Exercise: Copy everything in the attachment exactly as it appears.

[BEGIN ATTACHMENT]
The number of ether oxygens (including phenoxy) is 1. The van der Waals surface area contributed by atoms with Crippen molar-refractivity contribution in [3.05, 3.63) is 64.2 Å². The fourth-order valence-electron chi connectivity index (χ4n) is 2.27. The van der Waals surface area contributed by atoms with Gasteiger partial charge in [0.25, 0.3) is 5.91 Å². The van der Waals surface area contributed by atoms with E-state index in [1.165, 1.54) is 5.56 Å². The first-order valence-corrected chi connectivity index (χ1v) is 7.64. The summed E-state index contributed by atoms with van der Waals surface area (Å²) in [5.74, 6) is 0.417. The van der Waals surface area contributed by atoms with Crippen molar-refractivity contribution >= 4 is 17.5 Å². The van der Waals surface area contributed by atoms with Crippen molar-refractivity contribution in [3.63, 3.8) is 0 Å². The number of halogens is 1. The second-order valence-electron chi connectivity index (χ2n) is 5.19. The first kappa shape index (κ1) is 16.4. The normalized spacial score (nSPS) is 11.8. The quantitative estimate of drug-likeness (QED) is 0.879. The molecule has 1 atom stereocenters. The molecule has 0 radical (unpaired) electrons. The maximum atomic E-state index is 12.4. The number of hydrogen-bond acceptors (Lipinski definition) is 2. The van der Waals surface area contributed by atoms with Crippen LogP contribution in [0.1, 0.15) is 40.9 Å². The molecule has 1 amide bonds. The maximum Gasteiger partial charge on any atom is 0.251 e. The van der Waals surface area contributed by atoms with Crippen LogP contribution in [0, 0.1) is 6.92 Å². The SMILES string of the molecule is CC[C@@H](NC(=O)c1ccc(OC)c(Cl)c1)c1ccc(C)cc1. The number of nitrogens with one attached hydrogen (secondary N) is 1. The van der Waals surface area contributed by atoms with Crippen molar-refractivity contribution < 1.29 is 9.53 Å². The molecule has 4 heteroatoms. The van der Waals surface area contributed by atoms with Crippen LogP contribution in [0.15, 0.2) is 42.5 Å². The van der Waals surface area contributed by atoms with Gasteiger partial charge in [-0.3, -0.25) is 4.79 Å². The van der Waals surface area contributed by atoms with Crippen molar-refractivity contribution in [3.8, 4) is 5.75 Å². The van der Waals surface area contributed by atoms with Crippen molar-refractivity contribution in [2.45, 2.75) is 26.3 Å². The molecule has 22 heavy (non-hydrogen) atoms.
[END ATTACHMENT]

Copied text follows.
The number of ether oxygens (including phenoxy) is 1. The van der Waals surface area contributed by atoms with Crippen molar-refractivity contribution in [3.05, 3.63) is 64.2 Å². The fourth-order valence-electron chi connectivity index (χ4n) is 2.27. The van der Waals surface area contributed by atoms with Gasteiger partial charge in [0.25, 0.3) is 5.91 Å². The van der Waals surface area contributed by atoms with E-state index in [1.165, 1.54) is 5.56 Å². The first-order valence-corrected chi connectivity index (χ1v) is 7.64. The summed E-state index contributed by atoms with van der Waals surface area (Å²) in [5.74, 6) is 0.417. The van der Waals surface area contributed by atoms with Crippen molar-refractivity contribution >= 4 is 17.5 Å². The van der Waals surface area contributed by atoms with Crippen molar-refractivity contribution in [3.63, 3.8) is 0 Å². The number of halogens is 1. The second-order valence-electron chi connectivity index (χ2n) is 5.19. The first kappa shape index (κ1) is 16.4. The normalized spacial score (nSPS) is 11.8. The quantitative estimate of drug-likeness (QED) is 0.879. The molecule has 1 atom stereocenters. The molecule has 0 radical (unpaired) electrons. The maximum atomic E-state index is 12.4. The number of hydrogen-bond acceptors (Lipinski definition) is 2. The van der Waals surface area contributed by atoms with Crippen LogP contribution in [0.1, 0.15) is 40.9 Å². The molecule has 1 amide bonds. The maximum Gasteiger partial charge on any atom is 0.251 e. The van der Waals surface area contributed by atoms with Crippen LogP contribution in [0, 0.1) is 6.92 Å². The SMILES string of the molecule is CC[C@@H](NC(=O)c1ccc(OC)c(Cl)c1)c1ccc(C)cc1. The number of nitrogens with one attached hydrogen (secondary N) is 1. The van der Waals surface area contributed by atoms with Crippen molar-refractivity contribution < 1.29 is 9.53 Å². The molecule has 4 heteroatoms. The van der Waals surface area contributed by atoms with Crippen LogP contribution in [0.15, 0.2) is 42.5 Å². The van der Waals surface area contributed by atoms with Gasteiger partial charge in [-0.3, -0.25) is 4.79 Å². The van der Waals surface area contributed by atoms with Crippen molar-refractivity contribution in [3.8, 4) is 5.75 Å². The van der Waals surface area contributed by atoms with Crippen molar-refractivity contribution in [2.45, 2.75) is 26.3 Å². The molecule has 22 heavy (non-hydrogen) atoms.